Limit "close contact" with anyone who might be infected. The CDC now defines close contact as being within 6 feet of an infected person for a cumulative total of 15 minutes or more over a 24-hour period starting two days before the onset of symptoms.
The best practices for minimizing contact include mask wearing, social distancing and disinfecting common surfaces — even while you’re catching up with your uncle or cheering on your team during a football game.
"Maybe make the assumption that someone at your gathering has COVID," Prins said, and act accordingly.
The most dangerous part of your Thanksgiving gathering, experts said, will likely come when you sit down to eat. People take off their masks when they eat, and they tend to sit close. One CDC study from September found a correlation between infections and dining at restaurants.
Experts recommend eating and socializing outside if the weather permits, or in a semi-outdoor space like a garage, porch or room with windows open. Turning the music down can also keep you from yelling and sending viral particles through the air, especially as you keep your space.
Seating people from different households at separate tables spaced at least 6 feet apart is another way to minimize risk.
The CDC also advises using single-use utensils and condiment packets, and possibly having each household bring their own food and drink. If you do choose to carve up one turkey and split it between your loved ones, then hand-washing and sanitation should be a priority.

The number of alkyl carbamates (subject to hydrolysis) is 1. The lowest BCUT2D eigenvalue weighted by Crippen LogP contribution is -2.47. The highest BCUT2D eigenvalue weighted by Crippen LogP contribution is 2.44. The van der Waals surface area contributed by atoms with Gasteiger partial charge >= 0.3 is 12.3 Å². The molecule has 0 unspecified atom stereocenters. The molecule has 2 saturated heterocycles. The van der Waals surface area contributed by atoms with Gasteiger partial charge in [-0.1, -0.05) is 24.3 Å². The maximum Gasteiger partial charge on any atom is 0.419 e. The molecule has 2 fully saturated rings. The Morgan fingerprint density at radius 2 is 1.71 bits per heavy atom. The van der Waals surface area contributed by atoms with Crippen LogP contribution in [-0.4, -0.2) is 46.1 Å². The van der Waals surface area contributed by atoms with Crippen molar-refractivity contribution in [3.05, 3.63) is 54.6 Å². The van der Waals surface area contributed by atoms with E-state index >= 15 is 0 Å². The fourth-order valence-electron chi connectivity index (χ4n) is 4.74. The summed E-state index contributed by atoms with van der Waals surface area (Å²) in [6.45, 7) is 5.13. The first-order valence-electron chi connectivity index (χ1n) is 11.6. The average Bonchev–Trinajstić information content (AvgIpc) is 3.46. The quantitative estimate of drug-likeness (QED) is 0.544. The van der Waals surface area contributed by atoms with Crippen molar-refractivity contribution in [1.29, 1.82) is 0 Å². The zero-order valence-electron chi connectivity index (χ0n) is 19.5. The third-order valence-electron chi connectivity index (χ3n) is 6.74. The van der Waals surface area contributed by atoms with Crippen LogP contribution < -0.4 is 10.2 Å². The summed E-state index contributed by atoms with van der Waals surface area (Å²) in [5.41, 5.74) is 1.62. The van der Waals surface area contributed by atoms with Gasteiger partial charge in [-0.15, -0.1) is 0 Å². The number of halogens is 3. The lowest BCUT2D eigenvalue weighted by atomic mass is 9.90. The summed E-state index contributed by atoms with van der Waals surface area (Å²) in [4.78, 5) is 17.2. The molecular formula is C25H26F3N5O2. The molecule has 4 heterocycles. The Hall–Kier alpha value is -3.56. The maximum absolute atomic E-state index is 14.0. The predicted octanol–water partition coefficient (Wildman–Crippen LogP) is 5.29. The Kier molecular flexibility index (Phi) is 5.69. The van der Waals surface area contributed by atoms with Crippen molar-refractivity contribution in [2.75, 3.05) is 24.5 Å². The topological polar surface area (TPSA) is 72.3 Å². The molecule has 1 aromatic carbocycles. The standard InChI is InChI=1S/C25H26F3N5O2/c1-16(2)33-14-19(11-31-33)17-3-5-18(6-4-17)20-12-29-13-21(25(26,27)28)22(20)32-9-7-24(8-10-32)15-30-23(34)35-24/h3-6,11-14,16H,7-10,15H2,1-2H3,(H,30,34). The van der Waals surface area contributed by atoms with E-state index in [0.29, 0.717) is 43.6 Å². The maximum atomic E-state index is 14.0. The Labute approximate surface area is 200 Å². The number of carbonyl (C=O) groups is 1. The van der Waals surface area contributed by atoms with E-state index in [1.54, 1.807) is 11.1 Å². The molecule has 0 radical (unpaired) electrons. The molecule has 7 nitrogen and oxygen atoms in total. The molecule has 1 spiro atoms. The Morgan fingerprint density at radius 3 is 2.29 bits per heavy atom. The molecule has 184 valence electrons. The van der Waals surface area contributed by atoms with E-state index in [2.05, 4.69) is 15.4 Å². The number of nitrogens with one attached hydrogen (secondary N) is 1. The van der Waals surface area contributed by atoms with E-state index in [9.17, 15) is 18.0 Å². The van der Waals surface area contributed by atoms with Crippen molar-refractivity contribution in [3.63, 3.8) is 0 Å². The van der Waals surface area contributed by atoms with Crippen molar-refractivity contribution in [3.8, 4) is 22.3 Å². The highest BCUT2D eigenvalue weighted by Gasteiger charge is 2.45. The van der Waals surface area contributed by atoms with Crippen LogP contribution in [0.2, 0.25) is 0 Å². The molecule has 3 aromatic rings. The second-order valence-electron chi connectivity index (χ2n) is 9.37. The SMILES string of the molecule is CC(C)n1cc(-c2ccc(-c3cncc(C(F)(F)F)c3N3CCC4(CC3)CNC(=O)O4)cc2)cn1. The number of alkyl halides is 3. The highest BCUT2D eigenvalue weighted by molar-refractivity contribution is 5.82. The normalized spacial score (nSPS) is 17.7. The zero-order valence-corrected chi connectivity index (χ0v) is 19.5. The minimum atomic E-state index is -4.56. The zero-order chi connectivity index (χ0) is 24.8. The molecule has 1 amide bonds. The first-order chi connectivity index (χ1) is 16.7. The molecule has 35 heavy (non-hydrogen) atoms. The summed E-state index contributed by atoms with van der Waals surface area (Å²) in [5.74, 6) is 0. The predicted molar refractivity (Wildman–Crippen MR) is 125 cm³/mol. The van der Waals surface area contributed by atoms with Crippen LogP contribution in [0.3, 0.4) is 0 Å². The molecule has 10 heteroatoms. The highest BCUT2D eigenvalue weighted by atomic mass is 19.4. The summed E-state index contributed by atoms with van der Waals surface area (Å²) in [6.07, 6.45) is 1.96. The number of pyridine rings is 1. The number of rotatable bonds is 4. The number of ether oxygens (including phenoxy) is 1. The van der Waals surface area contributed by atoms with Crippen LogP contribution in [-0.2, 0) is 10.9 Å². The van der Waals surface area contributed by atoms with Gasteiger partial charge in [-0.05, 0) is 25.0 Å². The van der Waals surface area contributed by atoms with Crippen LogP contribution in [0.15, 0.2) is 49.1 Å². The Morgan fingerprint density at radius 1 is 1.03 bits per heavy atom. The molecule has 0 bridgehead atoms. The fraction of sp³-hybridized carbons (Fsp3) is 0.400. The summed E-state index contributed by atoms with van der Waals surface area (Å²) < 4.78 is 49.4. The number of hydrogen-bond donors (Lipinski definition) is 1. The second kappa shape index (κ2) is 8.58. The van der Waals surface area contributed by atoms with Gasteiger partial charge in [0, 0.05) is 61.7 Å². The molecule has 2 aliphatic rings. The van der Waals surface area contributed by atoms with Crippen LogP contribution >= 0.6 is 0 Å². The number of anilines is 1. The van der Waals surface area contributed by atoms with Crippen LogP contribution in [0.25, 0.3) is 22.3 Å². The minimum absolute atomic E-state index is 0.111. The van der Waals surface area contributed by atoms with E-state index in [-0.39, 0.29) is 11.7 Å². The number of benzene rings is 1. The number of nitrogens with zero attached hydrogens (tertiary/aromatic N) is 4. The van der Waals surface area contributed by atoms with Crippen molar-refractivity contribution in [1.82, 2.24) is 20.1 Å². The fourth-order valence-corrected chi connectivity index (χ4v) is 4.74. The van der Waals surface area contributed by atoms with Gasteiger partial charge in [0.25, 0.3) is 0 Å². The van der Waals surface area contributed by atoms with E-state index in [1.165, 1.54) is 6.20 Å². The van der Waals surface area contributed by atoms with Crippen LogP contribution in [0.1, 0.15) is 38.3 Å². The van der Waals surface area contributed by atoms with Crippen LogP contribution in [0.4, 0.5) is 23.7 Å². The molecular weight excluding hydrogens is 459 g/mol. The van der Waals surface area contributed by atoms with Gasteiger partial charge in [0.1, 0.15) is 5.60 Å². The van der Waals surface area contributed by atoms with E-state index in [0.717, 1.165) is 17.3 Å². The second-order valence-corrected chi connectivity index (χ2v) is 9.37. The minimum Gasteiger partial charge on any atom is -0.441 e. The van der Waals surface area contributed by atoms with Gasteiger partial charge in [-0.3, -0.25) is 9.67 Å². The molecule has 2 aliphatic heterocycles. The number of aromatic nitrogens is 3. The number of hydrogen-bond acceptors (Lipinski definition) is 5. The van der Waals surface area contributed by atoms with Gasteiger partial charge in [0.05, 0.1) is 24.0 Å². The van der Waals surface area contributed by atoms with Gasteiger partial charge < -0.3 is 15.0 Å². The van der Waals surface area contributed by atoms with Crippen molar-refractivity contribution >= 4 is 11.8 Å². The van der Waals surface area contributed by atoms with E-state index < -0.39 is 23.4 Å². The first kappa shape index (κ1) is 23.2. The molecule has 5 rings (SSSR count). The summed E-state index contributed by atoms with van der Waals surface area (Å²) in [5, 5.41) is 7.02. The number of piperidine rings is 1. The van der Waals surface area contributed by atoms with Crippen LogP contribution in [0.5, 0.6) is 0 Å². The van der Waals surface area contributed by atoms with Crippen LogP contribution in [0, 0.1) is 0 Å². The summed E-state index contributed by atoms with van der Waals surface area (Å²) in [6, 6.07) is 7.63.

Volunteers prepare individual Thanksgiving meals for seniors in Hawthorne, N.J., on Nov. 3, 2020. (AP)
"Make sure everyone washes their hands before they eat and have some hand sanitizer at the table if you’re using shared serving utensils or holding hands for prayer," Landon wrote.
Choosing to stay home — the safest option — doesn’t mean you can’t enjoy the holiday.
"You don’t want to gloss over these holidays and not be able to have them as you normally would," Prins said. "But unfortunately, it’s just not where we are right now. Next year we’ll have them back. It’s only going to be one year, I think."
Prins told PolitiFact that she plans on celebrating Thanksgiving in Florida with her sister and brother-in-law, with masks worn at all times and dinner served at a spaced-out table.
Andris plans to spend the day safely at home in Atlanta with her 8-year-old pet bunny, Jessica Rabbit.
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COVID Tracking Project, "US Daily Deaths," accessed Nov. 16, 2020
Johns Hopkins University, "Coronavirus Resource Center," accessed Nov. 16, 2020
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CBS This Morning on YouTube, "Dr. Fauci on record COVID-19 cases in U.S., holiday safety," Nov. 13, 2020
Centers for Disease Control and Prevention, "Celebrating Thanksgiving," Nov. 12, 2020
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Phone interview with Cindy Prins, assistant dean for educational affairs and a clinical associate professor of epidemiology at the University of Florida College of Public Health and Health Professions, Nov. 14, 2020
Phone interview with Clio Andris, assistant professor of city and regional planning and interactive computing, Nov. 13, 2020